Tuesday, October 18, 2011

Organisational Health: Corporate Taphonomy in situ

A: “This idea is shite.”
B: “But that’s what the customer wants.”
A: “No, that’s what the client wants.”
B: “The client is our customer, so he’s always right.”
A: “Perhaps so. But ultimately the customer is John Public. Shouldn’t the line of communication be tailored to that end, rather than to the whims of a fledgling shopowner with no business sense?”
B: “I guess. But that’s what they want.”
A: “As a sales rep, isn’t it your job to analyse the client’s business needs, market demographic and competition to craft an effective advert strategy?”
B: [Begins to softly cry.]
A: “I know: ‘It’s what they want.’ But look at it from the perspective of the reader -- who is the potential customer. Your idea creates little interest or curiosity. This tells the reader nothing aside from the sig [name, contact info]. I can’t even tell what sort of business this is. I can mock up some better specs myself if you can squeeze some better copy out of him.”
B: “Well, his nephew had already built it in PowerPoint, but the file got corrupted. And since he spent so much time on it --”
A: “--Then that’s the design he wants. Got it. You’re right -- the ‘customer’ is always right: He has final sign-off. If a man wants ketchup on his filet mignon, who am I to stop him? But let it be known that I made a good faith offer to provide a visual solution, to the best of my ability, in lieu of your lack of a strategy for your client. When the rateholder has ended its run, I will hear no complaints.”
B: “Can you get me a proof by noon...?”

Thirty days later...

B: “The client’s really upset. He got no calls. Or any response.”
A: “I offered a solution one month ago. Naturally, a stubborn client wouldn’t hear of it. But you’re the one who took the easy way out. You’re the rep -- the professional who’s supposed to know better.”
B: “But--”
A: “I’m not going to repeat myself or my volume will rise and I’ll see bloody tears again. If you think you have a case, take it upstairs to Mandley.”

Organisational decay and office neuroses aside, persuasion techniques are not too difficult to understand when one is familiar with human nature.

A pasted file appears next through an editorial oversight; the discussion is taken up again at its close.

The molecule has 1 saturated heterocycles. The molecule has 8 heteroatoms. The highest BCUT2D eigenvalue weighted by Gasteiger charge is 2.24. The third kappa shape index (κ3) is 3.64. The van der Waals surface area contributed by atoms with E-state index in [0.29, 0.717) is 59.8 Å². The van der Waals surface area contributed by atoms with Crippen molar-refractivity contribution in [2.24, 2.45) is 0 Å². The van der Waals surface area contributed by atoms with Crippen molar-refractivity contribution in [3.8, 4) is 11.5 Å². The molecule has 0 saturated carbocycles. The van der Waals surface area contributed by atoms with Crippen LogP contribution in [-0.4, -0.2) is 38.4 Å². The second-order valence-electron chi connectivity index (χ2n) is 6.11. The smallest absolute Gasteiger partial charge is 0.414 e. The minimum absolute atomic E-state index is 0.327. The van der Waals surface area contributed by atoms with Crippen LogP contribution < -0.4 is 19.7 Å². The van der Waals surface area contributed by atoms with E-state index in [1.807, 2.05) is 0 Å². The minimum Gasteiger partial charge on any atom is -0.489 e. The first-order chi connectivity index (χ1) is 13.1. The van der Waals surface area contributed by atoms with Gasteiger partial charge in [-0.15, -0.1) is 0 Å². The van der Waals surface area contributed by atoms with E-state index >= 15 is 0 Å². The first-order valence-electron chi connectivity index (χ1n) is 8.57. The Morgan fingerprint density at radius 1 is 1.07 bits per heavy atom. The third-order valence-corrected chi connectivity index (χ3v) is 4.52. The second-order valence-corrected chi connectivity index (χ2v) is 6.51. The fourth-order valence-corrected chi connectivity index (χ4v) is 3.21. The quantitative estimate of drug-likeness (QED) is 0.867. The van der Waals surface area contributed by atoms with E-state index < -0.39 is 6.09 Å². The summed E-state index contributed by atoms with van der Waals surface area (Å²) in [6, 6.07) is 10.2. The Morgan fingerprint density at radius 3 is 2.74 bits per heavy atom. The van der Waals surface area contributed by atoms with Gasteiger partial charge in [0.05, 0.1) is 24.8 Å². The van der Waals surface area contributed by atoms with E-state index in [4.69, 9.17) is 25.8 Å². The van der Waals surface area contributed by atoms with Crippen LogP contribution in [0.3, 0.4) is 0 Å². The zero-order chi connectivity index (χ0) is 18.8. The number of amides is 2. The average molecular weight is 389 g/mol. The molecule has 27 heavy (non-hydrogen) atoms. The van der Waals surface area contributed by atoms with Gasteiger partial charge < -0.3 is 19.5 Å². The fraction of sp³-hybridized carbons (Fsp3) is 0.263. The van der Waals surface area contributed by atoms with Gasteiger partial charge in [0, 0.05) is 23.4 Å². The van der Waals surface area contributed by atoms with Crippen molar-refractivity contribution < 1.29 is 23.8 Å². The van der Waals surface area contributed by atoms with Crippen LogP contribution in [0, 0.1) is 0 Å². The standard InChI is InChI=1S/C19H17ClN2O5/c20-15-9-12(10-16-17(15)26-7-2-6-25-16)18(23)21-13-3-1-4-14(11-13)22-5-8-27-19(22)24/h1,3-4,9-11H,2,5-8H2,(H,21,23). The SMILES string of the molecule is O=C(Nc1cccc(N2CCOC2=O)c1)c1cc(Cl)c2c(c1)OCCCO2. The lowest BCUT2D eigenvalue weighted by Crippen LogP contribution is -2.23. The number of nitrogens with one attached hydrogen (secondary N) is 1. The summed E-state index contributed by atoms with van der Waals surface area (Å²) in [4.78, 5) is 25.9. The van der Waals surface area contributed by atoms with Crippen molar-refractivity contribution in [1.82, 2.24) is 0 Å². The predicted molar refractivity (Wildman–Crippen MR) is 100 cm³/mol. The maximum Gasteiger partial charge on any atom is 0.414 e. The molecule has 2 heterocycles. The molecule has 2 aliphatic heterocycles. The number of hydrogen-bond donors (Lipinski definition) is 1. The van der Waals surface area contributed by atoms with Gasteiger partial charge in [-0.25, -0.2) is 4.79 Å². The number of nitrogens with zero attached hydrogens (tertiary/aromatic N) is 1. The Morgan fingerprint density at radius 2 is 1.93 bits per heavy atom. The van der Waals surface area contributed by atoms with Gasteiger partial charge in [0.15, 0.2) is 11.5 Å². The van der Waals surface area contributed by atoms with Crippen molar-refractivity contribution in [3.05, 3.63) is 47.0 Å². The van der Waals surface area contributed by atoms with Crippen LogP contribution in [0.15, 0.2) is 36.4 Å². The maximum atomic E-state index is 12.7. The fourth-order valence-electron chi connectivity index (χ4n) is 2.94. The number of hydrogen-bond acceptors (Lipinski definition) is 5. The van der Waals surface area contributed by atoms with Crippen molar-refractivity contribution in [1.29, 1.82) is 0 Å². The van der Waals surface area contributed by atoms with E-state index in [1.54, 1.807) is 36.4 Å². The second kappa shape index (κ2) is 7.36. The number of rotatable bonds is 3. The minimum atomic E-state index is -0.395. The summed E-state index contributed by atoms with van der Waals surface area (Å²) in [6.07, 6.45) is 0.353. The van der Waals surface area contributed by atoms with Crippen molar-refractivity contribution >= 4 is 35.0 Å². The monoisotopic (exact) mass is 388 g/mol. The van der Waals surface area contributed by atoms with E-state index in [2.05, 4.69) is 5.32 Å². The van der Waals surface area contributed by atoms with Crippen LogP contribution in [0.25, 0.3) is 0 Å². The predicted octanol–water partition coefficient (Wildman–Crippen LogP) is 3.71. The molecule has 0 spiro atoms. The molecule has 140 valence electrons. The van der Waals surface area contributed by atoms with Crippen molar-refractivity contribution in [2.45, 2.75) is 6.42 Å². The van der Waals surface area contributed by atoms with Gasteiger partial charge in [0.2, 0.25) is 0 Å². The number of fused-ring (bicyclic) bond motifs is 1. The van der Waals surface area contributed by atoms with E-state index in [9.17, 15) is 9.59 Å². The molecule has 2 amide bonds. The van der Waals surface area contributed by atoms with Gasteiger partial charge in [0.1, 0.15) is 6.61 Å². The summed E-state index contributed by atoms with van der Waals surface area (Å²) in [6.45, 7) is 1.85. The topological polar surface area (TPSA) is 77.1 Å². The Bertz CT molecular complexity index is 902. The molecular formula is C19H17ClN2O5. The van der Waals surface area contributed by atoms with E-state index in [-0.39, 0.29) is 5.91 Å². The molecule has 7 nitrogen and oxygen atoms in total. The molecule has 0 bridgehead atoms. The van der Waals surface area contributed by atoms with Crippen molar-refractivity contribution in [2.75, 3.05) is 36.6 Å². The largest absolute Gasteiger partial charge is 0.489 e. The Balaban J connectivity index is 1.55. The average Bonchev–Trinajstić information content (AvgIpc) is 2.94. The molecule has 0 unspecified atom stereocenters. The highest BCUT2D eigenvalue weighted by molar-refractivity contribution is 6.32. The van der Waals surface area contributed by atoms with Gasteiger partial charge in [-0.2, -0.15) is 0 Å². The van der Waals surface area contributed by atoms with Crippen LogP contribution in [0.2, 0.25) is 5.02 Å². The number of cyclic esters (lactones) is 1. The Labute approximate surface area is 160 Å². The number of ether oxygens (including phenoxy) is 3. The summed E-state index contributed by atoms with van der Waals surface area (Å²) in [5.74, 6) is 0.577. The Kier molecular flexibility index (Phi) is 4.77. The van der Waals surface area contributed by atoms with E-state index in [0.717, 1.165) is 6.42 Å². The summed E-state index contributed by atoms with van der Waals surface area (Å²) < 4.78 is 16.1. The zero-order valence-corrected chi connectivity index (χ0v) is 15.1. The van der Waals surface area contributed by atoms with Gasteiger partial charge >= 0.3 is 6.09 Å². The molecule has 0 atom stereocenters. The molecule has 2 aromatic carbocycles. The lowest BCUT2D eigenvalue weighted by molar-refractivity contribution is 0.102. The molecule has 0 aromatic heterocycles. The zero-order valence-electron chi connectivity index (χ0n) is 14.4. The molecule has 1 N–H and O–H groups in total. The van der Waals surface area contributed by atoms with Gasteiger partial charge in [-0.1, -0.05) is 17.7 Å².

There is one key approach that is sadly lacking in communication today, from puppet-filled protests of the street to the slick mass media avenues of 30-second TV spots and nattering network news commentators: Unless your prospect is a microcephalic 9-year-old, do not speak to them as such.

Thirty minutes later...

A: “Good day, sir.”
M: “Good day. How are we going to solve this problem?”
A: “One month ago, your rep failed to provide a solution. I offered one, which was left unconsidered.”
M: “I see. What can we do?”
A: “Sir, I just told you. What would you have us do?”
M: “...”
A: “To be blunt, sir, these kids you hire can’t do the job.”
M: “I need to fill those seats with warm bodies!”
A: “Rather than hire seasoned professionals at a premium, you hire college-aged kids with no experience.”
M: “I’m limited by the budget.”
A: “Yet no training or foundation is offered to the greenhorn and naif, which could at least attempt to bring them closer to parity with your ‘idealised professional’ who would work within your budget, albeit without an investment in the basics.”
M: “I’m limited by the budget!”
A: “Yes, I did hear you the first time. So the short term outweighs the long term?”
M: “Perception is everything.”
A: “Perception does not trump your numbers. Or lack thereof.”
M: “Do you like your job, mister?”
A: “Yes, sir. So much, in fact, that I stand up to face problems head-on rather than run away from them. Even when they’re other people’s problems that end up in my lap. But finger-pointing aside, let us clean up this mess. How about I sit down with the client myself and sketch out some possible solutions?”
M: “That is the rep’s job.”
A: “Indeed it is. Your point?”
M: “...”